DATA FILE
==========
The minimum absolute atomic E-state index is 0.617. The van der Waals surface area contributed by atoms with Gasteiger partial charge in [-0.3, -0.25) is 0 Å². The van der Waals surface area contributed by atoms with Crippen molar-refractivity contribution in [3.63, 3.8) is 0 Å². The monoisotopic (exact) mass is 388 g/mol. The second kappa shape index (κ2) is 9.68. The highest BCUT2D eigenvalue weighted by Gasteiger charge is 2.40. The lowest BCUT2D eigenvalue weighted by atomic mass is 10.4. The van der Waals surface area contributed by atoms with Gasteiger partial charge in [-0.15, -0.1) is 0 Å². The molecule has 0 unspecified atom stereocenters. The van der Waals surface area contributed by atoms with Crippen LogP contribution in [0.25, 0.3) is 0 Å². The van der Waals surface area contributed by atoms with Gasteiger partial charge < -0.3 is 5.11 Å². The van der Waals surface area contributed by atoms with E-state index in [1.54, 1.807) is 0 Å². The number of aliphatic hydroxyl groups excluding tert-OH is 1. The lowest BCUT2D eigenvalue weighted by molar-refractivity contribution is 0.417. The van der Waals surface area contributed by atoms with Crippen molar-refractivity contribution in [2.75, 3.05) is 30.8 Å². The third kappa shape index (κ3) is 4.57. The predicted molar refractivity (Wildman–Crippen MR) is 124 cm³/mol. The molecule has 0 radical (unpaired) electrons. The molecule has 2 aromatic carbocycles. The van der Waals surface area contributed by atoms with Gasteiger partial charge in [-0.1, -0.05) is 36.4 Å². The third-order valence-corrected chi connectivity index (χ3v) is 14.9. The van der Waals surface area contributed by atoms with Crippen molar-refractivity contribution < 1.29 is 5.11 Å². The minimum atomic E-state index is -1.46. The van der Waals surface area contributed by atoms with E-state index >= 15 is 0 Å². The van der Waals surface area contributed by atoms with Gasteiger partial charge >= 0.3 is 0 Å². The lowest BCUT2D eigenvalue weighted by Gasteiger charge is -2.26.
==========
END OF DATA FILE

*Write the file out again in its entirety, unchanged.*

The minimum absolute atomic E-state index is 0.617. The van der Waals surface area contributed by atoms with Gasteiger partial charge in [-0.3, -0.25) is 0 Å². The van der Waals surface area contributed by atoms with Crippen molar-refractivity contribution in [3.63, 3.8) is 0 Å². The monoisotopic (exact) mass is 388 g/mol. The second kappa shape index (κ2) is 9.68. The highest BCUT2D eigenvalue weighted by Gasteiger charge is 2.40. The lowest BCUT2D eigenvalue weighted by atomic mass is 10.4. The van der Waals surface area contributed by atoms with Gasteiger partial charge in [-0.15, -0.1) is 0 Å². The molecule has 0 unspecified atom stereocenters. The van der Waals surface area contributed by atoms with Crippen LogP contribution in [0.25, 0.3) is 0 Å². The van der Waals surface area contributed by atoms with Gasteiger partial charge < -0.3 is 5.11 Å². The van der Waals surface area contributed by atoms with E-state index in [1.54, 1.807) is 0 Å². The number of aliphatic hydroxyl groups excluding tert-OH is 1. The lowest BCUT2D eigenvalue weighted by molar-refractivity contribution is 0.417. The van der Waals surface area contributed by atoms with Crippen molar-refractivity contribution in [2.75, 3.05) is 30.8 Å². The third kappa shape index (κ3) is 4.57. The predicted molar refractivity (Wildman–Crippen MR) is 124 cm³/mol. The molecule has 0 radical (unpaired) electrons. The molecule has 2 aromatic carbocycles. The van der Waals surface area contributed by atoms with Gasteiger partial charge in [-0.1, -0.05) is 36.4 Å². The third-order valence-corrected chi connectivity index (χ3v) is 14.9. The van der Waals surface area contributed by atoms with Crippen molar-refractivity contribution < 1.29 is 5.11 Å². The minimum atomic E-state index is -1.46. The van der Waals surface area contributed by atoms with E-state index >= 15 is 0 Å². The van der Waals surface area contributed by atoms with Gasteiger partial charge >= 0.3 is 0 Å². The lowest BCUT2D eigenvalue weighted by Gasteiger charge is -2.26.